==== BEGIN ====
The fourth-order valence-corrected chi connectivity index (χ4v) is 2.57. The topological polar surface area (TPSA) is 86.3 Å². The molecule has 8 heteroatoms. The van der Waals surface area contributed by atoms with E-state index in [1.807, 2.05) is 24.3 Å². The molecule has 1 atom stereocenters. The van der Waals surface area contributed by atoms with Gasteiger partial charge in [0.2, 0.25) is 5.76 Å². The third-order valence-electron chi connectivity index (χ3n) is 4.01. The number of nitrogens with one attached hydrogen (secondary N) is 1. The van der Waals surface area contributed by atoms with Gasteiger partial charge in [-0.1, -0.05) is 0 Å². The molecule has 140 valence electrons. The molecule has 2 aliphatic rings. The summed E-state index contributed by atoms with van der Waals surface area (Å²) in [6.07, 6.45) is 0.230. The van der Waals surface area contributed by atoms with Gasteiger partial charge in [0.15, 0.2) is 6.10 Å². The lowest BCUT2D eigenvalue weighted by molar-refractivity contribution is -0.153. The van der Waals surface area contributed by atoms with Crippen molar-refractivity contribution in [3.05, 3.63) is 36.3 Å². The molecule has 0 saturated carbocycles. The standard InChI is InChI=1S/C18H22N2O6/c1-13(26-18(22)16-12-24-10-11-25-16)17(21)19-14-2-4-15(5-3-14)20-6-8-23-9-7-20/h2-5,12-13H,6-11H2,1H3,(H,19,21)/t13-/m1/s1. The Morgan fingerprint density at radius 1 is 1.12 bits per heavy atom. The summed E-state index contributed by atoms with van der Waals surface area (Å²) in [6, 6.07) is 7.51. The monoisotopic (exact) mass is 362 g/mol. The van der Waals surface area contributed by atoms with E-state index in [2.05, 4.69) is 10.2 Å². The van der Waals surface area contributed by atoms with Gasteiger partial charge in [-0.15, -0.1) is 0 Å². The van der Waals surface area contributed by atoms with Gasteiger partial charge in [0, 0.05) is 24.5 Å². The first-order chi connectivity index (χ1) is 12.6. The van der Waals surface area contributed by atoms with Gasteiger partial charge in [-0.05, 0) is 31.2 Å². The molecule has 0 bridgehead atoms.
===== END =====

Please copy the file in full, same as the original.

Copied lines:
The fourth-order valence-corrected chi connectivity index (χ4v) is 2.57. The topological polar surface area (TPSA) is 86.3 Å². The molecule has 8 heteroatoms. The van der Waals surface area contributed by atoms with E-state index in [1.807, 2.05) is 24.3 Å². The molecule has 1 atom stereocenters. The van der Waals surface area contributed by atoms with Gasteiger partial charge in [0.2, 0.25) is 5.76 Å². The third-order valence-electron chi connectivity index (χ3n) is 4.01. The number of nitrogens with one attached hydrogen (secondary N) is 1. The van der Waals surface area contributed by atoms with Gasteiger partial charge in [-0.1, -0.05) is 0 Å². The molecule has 140 valence electrons. The molecule has 2 aliphatic rings. The summed E-state index contributed by atoms with van der Waals surface area (Å²) in [6.07, 6.45) is 0.230. The van der Waals surface area contributed by atoms with Gasteiger partial charge in [0.15, 0.2) is 6.10 Å². The lowest BCUT2D eigenvalue weighted by molar-refractivity contribution is -0.153. The van der Waals surface area contributed by atoms with Crippen molar-refractivity contribution in [3.05, 3.63) is 36.3 Å². The molecule has 0 saturated carbocycles. The standard InChI is InChI=1S/C18H22N2O6/c1-13(26-18(22)16-12-24-10-11-25-16)17(21)19-14-2-4-15(5-3-14)20-6-8-23-9-7-20/h2-5,12-13H,6-11H2,1H3,(H,19,21)/t13-/m1/s1. The Morgan fingerprint density at radius 1 is 1.12 bits per heavy atom. The summed E-state index contributed by atoms with van der Waals surface area (Å²) in [6, 6.07) is 7.51. The monoisotopic (exact) mass is 362 g/mol. The van der Waals surface area contributed by atoms with E-state index in [2.05, 4.69) is 10.2 Å². The van der Waals surface area contributed by atoms with Gasteiger partial charge in [-0.15, -0.1) is 0 Å². The van der Waals surface area contributed by atoms with Gasteiger partial charge in [0, 0.05) is 24.5 Å². The first-order chi connectivity index (χ1) is 12.6. The van der Waals surface area contributed by atoms with Gasteiger partial charge in [-0.05, 0) is 31.2 Å². The molecule has 0 bridgehead atoms.